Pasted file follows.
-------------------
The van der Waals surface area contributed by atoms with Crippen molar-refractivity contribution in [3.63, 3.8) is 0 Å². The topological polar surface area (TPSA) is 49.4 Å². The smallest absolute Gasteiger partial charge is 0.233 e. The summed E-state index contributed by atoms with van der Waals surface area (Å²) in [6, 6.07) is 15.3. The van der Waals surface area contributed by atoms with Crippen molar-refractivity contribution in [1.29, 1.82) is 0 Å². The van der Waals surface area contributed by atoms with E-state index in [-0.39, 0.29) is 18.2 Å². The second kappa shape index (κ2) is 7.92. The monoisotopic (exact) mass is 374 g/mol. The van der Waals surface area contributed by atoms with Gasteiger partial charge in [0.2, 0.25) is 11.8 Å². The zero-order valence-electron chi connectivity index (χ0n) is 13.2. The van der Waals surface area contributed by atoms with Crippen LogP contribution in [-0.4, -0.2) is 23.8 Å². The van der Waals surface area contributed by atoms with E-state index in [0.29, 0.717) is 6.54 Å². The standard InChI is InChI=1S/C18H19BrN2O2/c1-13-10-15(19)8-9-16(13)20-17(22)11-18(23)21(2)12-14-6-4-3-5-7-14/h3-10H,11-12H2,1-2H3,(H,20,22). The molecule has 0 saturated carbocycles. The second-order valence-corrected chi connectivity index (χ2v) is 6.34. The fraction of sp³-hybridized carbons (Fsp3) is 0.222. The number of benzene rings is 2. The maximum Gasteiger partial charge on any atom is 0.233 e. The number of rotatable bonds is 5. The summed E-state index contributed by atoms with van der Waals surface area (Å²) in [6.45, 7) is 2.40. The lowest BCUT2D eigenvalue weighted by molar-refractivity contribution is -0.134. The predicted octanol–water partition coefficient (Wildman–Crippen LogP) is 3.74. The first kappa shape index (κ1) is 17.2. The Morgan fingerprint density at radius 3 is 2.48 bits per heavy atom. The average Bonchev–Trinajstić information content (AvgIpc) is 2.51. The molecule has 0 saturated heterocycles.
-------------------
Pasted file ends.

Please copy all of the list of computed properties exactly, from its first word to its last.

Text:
The van der Waals surface area contributed by atoms with Crippen molar-refractivity contribution in [3.63, 3.8) is 0 Å². The topological polar surface area (TPSA) is 49.4 Å². The smallest absolute Gasteiger partial charge is 0.233 e. The summed E-state index contributed by atoms with van der Waals surface area (Å²) in [6, 6.07) is 15.3. The van der Waals surface area contributed by atoms with Crippen molar-refractivity contribution in [1.29, 1.82) is 0 Å². The van der Waals surface area contributed by atoms with E-state index in [-0.39, 0.29) is 18.2 Å². The second kappa shape index (κ2) is 7.92. The monoisotopic (exact) mass is 374 g/mol. The van der Waals surface area contributed by atoms with Gasteiger partial charge in [0.2, 0.25) is 11.8 Å². The zero-order valence-electron chi connectivity index (χ0n) is 13.2. The van der Waals surface area contributed by atoms with Crippen LogP contribution in [-0.4, -0.2) is 23.8 Å². The van der Waals surface area contributed by atoms with E-state index in [0.29, 0.717) is 6.54 Å². The standard InChI is InChI=1S/C18H19BrN2O2/c1-13-10-15(19)8-9-16(13)20-17(22)11-18(23)21(2)12-14-6-4-3-5-7-14/h3-10H,11-12H2,1-2H3,(H,20,22). The molecule has 0 saturated carbocycles. The second-order valence-corrected chi connectivity index (χ2v) is 6.34. The fraction of sp³-hybridized carbons (Fsp3) is 0.222. The number of benzene rings is 2. The maximum Gasteiger partial charge on any atom is 0.233 e. The number of rotatable bonds is 5. The summed E-state index contributed by atoms with van der Waals surface area (Å²) in [6.45, 7) is 2.40. The lowest BCUT2D eigenvalue weighted by molar-refractivity contribution is -0.134. The predicted octanol–water partition coefficient (Wildman–Crippen LogP) is 3.74. The first kappa shape index (κ1) is 17.2. The Morgan fingerprint density at radius 3 is 2.48 bits per heavy atom. The average Bonchev–Trinajstić information content (AvgIpc) is 2.51. The molecule has 0 saturated heterocycles.